On a recent visit to Stitch, I was drawn to what I thought was textile art hanging on the wall. In a way, it was. These linen “tea towels” ($48 each) feature limited-edition drawings that artists from around the world submitted to an Australian collective called Third Drawer Down. This organization aims to give lesser-known artists widespread exposure while offering consumers an affordable way to own original art. Sure, the towels can be used to dry dishes, but I love the idea of framing them and hanging them up.

—Gina Bazer

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Dish Towels or Art?


On a recent visit to Stitch, I was drawn to what I thought was textile art hanging on the wall. In a way, it was. These linen “tea towels” ($48 each) feature limited-edition drawings that artists from around the world submitted to an Australian collective called Third Drawer Down. This organization aims to give lesser-known artists widespread exposure while offering consumers an affordable way to own original art. Sure, the towels can be used to dry dishes, but I love the idea of framing them and hanging them up.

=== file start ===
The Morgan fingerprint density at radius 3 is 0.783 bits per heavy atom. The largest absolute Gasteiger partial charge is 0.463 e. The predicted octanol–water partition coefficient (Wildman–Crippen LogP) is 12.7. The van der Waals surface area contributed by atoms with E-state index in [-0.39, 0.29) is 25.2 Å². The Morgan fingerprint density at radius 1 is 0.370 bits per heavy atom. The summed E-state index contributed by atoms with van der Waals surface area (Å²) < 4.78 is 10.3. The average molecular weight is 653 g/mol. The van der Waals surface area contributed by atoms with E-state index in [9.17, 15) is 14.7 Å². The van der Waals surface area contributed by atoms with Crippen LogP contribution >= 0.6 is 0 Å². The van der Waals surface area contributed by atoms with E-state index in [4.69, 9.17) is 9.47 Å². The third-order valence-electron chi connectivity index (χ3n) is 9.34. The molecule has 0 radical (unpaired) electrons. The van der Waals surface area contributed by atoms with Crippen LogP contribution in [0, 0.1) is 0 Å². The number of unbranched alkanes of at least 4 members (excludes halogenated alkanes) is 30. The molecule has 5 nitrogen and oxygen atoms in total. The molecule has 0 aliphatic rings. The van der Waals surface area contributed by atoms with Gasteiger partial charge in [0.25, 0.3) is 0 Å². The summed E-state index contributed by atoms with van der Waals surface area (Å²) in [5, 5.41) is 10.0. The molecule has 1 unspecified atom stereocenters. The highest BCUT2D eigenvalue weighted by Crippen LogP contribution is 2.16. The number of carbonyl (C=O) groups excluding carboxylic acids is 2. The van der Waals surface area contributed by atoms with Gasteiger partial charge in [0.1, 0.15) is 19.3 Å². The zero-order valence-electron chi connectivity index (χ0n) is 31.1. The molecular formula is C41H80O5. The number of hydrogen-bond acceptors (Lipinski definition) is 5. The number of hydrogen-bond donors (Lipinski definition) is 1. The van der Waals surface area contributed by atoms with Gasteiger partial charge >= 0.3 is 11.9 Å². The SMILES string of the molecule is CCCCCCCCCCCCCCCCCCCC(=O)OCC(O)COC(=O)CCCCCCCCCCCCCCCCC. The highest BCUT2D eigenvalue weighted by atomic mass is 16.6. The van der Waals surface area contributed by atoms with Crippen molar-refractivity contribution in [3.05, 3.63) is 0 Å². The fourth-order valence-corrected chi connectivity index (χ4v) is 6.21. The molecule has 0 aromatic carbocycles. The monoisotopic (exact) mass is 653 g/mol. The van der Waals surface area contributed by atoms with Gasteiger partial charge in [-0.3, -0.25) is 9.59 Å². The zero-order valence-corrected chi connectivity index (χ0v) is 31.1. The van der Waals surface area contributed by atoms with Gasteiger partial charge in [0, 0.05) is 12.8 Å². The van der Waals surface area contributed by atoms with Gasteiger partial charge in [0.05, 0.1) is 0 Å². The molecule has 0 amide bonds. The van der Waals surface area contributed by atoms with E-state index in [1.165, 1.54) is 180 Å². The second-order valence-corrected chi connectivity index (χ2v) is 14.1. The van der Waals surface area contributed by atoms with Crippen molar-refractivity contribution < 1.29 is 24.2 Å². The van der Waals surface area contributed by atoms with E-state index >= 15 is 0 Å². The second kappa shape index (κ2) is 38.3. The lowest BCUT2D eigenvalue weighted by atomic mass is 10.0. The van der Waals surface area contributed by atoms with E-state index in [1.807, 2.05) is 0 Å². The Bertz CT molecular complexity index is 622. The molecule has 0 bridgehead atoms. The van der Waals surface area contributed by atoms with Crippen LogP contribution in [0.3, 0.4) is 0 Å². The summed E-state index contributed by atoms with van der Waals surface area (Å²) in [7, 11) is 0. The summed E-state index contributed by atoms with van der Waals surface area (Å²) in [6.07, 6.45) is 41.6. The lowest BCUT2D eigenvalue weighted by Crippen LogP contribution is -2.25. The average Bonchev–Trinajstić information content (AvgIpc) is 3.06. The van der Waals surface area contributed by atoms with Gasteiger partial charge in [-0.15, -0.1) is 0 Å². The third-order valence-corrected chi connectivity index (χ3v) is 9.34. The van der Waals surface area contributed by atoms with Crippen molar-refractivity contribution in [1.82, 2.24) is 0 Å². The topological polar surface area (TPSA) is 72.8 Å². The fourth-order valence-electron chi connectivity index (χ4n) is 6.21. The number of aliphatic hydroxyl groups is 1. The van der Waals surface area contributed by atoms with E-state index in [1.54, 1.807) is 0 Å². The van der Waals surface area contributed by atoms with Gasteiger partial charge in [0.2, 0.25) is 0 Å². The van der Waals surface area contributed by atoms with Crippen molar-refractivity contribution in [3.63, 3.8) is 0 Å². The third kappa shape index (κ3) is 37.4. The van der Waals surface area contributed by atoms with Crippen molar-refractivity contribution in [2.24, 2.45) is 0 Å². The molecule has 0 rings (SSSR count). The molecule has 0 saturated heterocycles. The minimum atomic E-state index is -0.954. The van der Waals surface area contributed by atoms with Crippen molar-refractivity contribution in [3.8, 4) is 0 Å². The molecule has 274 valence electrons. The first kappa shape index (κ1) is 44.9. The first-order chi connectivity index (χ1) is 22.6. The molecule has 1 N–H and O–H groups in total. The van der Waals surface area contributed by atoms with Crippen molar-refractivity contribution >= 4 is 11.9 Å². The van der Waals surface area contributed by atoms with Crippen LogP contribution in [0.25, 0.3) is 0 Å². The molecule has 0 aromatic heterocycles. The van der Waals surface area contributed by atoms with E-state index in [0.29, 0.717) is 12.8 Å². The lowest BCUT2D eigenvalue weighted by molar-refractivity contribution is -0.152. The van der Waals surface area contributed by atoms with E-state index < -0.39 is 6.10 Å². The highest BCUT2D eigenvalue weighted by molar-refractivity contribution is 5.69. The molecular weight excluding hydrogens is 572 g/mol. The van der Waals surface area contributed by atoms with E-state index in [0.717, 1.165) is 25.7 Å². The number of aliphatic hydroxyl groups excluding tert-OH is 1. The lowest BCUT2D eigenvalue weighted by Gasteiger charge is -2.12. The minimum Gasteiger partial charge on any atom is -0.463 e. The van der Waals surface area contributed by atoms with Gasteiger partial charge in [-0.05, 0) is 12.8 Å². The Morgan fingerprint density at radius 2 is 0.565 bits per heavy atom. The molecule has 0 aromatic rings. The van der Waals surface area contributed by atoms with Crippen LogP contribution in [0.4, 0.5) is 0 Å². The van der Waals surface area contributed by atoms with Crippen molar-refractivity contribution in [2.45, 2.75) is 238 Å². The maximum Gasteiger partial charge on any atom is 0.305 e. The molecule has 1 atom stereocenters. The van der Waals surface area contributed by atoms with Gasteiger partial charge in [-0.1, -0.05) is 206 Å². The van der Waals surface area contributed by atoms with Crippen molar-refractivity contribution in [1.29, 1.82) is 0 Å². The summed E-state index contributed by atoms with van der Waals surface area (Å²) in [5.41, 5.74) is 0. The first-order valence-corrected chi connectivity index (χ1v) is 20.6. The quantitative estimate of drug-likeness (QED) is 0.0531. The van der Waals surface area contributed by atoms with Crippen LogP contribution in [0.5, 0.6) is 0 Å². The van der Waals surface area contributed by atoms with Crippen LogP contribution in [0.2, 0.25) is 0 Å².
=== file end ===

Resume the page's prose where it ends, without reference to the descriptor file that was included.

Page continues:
On a recent visit to Stitch, I was drawn to what I thought was textile art hanging on the wall. In a way, it was. These linen “tea towels” ($48 each) feature limited-edition drawings that artists from around the world submitted to an Australian collective called Third Drawer Down. This organization aims to give lesser-known artists widespread exposure while offering consumers an affordable way to own original art. Sure, the towels can be used to dry dishes, but I love the idea of framing them and hanging them up.

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